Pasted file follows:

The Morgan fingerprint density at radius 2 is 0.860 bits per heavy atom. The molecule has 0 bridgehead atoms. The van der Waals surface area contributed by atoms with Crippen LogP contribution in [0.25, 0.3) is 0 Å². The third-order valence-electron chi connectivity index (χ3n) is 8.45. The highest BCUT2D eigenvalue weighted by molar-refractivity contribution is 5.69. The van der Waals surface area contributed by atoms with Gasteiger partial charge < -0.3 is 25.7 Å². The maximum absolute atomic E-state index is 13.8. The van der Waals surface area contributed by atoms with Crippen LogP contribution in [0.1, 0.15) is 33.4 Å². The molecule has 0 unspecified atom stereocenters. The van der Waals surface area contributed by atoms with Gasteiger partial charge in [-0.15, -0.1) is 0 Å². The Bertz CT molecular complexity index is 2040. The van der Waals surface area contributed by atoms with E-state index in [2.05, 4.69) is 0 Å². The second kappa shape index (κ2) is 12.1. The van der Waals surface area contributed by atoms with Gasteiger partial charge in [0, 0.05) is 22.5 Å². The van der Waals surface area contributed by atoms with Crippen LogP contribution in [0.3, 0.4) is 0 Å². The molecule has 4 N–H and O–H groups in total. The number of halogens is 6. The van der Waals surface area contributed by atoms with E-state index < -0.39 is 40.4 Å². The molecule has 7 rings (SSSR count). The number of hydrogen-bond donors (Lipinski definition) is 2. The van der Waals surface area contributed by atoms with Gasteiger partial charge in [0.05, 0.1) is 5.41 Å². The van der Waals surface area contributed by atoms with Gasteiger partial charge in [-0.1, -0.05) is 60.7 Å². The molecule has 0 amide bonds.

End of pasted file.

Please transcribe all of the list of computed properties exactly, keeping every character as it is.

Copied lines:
The Morgan fingerprint density at radius 2 is 0.860 bits per heavy atom. The molecule has 0 bridgehead atoms. The van der Waals surface area contributed by atoms with Crippen LogP contribution in [0.25, 0.3) is 0 Å². The third-order valence-electron chi connectivity index (χ3n) is 8.45. The highest BCUT2D eigenvalue weighted by molar-refractivity contribution is 5.69. The van der Waals surface area contributed by atoms with Gasteiger partial charge < -0.3 is 25.7 Å². The maximum absolute atomic E-state index is 13.8. The van der Waals surface area contributed by atoms with Crippen LogP contribution in [0.1, 0.15) is 33.4 Å². The molecule has 0 unspecified atom stereocenters. The van der Waals surface area contributed by atoms with Gasteiger partial charge in [-0.15, -0.1) is 0 Å². The Bertz CT molecular complexity index is 2040. The van der Waals surface area contributed by atoms with E-state index in [2.05, 4.69) is 0 Å². The second kappa shape index (κ2) is 12.1. The van der Waals surface area contributed by atoms with Gasteiger partial charge in [0, 0.05) is 22.5 Å². The van der Waals surface area contributed by atoms with Crippen LogP contribution in [0.3, 0.4) is 0 Å². The molecule has 4 N–H and O–H groups in total. The number of halogens is 6. The van der Waals surface area contributed by atoms with E-state index < -0.39 is 40.4 Å². The molecule has 7 rings (SSSR count). The number of hydrogen-bond donors (Lipinski definition) is 2. The van der Waals surface area contributed by atoms with Gasteiger partial charge in [0.05, 0.1) is 5.41 Å². The van der Waals surface area contributed by atoms with Gasteiger partial charge in [-0.1, -0.05) is 60.7 Å². The molecule has 0 amide bonds.